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Deadly 'Choking Game' Still Common Among Kids
Date:1/14/2010

6 percent of those responding to Oregon poll said they tried the dangerous pastime

THURSDAY, Jan. 14 (HealthDay News) -- As many as 6 percent of Oregon eighth-graders have tried the potentially lethal "choking game," public health officials warn in a new report.

Also known as the "blackout game," "pass-out game," "scarf game" and "space monkey," among other names, the activity involves intentionally trying to strangle oneself or another by using the hands or some sort of noose to briefly achieve a euphoric state.

But the "game" can also cause seizures, headaches, bone breaks and brain injury -- and death.

"We are just beginning to understand this behavior," said lead researcher Sarah Ramowski, an Adolescent Health Policy & Assessment Specialist in the Oregon Department of Health.

"We know that there are a significant number of kids who have participated and it has high awareness among youth -- one in three youths know about this behavior," she added.

Whether the problem is the same in other states, Ramowski would not speculate. However, early in 2008 the U.S. Centers for Disease Control and Prevention (CDC) reported 82 child and adolescent deaths between 1995 and 2007 linked to the choking game. The deaths occurred across 31 states, and included the death of an Oregon sixth-grader who fell victim to the choking game in 2006.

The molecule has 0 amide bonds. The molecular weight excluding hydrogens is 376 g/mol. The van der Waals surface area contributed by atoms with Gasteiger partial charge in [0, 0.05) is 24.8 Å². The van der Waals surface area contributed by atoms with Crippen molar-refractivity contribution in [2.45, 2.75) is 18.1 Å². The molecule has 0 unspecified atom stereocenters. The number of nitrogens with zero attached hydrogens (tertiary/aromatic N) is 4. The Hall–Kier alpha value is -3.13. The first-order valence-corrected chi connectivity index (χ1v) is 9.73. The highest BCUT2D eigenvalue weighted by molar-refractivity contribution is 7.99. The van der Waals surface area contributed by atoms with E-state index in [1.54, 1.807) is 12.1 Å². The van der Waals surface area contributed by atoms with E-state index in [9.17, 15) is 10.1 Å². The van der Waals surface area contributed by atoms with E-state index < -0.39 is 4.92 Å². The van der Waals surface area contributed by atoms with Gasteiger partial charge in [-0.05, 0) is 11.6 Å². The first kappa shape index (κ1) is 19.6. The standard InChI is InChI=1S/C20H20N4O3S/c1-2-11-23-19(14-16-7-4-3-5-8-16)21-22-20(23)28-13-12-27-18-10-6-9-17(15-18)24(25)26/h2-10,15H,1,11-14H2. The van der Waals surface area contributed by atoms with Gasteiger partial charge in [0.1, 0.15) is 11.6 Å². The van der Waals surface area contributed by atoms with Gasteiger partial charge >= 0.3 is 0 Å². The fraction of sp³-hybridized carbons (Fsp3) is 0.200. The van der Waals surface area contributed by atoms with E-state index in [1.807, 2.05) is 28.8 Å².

The new report is published in the Jan. 15 issue of the CDC journal Morbidity and Mortality Weekly Report.

For the study, Ramowski's group collected data on almost 11,000 eighth graders from 114 schools. Of these, nearly 7,800 answered a question about strangulation.

The researchers found that about one in three had heard of someone playing the choking game. In addition, almost 3 percent had helped someone and about 6 percent said they had taken part in the game.

Ramowski's group also found that children in rural areas wer
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